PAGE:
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Tom Flanagan

Tom Flanagan


Senate reform is still possible – if party leaders work together Add to ...

Tom Flanagan is a distinguished fellow in the School of Public Policy, University of Calgary, and a former campaign manager for conservative parties.

It’s finally final. The Supreme Court of Canada has told us that the Senate can be neither abolished nor turned into an elected body without a constitutional amendment. The practical hurdles in the face of enacting such amendments, whether support of all provinces or two-thirds with 50 per cent of the population, are so high that we might as well forget about it. The only major Senate reform that is legally and politically possible is to change the appointment process.

Constitutionally, an appointment to the Senate is made by the governor-general on the advice of the prime minister. Although his or her discretion is legally unfettered, a prime minister can seek advice about Senate appointments and choose whether to follow it. That, in effect, is what has been happening with appointments of Alberta senators, as prime ministers Brian Mulroney and Stephen Harper have chosen to follow the results of that province’s senatorial advisory elections, whereas prime ministers Jean Chrétien and Paul Martin did not.

This freedom to seek advice furnishes a feasible avenue of Senate reform. A prime minister could announce that from now on, he will appoint as senators only those whose names have been recommended by an established advisory process. That’s more or less how judges are appointed now, and the same general approach could be extended from the judiciary to the Senate.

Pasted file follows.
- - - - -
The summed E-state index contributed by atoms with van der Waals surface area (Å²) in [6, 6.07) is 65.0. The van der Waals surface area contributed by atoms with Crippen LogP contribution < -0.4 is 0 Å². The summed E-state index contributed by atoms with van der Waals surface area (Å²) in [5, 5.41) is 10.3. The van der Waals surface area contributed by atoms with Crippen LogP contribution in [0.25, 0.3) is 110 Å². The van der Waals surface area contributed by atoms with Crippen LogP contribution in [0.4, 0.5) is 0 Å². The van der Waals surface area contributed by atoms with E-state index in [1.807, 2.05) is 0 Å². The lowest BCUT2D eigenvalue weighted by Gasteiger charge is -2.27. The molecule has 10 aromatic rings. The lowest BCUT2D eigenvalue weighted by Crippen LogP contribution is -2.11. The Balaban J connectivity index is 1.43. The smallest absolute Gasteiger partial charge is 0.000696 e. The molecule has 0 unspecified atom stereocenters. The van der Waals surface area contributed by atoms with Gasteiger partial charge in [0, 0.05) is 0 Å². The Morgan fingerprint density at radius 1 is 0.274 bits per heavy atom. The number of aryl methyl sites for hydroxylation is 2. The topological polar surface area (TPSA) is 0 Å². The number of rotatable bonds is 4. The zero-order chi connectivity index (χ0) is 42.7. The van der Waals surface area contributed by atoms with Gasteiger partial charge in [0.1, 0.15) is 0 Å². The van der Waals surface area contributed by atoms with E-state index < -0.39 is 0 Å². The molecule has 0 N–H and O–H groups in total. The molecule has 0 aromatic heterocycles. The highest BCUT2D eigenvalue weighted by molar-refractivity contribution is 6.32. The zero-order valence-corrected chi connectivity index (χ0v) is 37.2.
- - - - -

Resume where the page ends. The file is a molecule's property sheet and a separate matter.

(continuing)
A prime minister could do this unilaterally, but I think that would be a mistake. The Senate is a national institution, and it is important that all parties regard it as legitimate. A unilateral change to the appointment process by one prime minister would likely call forth criticism and alternative proposals by leaders of the other parties. Nothing would be worse for the Senate than to turn the appointment process into a political football, open to change every time a new government is elected.

A better approach would be to appoint a high-level task force to design a new appointment process, and to invite prominent figures from all major parties to sit on it. With good luck and good will, the result would be an appointment process that all parties could live with and that could withstand the transition from one government to another. Political leaders in Britain have done it for their House of Lords; why not in Canada for our Senate?

Some humility will be required from all party leaders. Mr. Harper will have to acknowledge that the idea of an elected Senate, which he has advocated for more than 20 years, is not feasible. It may be a good idea in the abstract – voters in Australia, Switzerland and the United States elect upper houses – but there is no constitutional path to get there in Canada.

Similarly, Opposition Leader Thomas Mulcair will have to recognize that the New Democratic dream of abolition is a non-starter. Senate abolition may be a good idea; admirably democratic countries such as New Zealand and Sweden have just one chamber in their legislatures. But unicameralism is not compatible with the existing Canadian Constitution as interpreted by the Supreme Court.

Justin Trudeau, leader of the third-party Liberals, will also have to climb down a bit. He deserves credit for being the first major-party leader to advocate Senate reform through changes to the appointment process, but his vision of a completely non-partisan Senate is inconsistent with parliamentary government. To be sure, there is a place for independent senators – “cross-benchers,” in British terminology – but the government of the day needs a party caucus in the Senate to ensure that legislation is managed (not rubber-stamped) in a coherent way.

Now that the Supreme Court has winnowed out the options, real progress on Senate reform is possible if our party leaders can work together on this national project.

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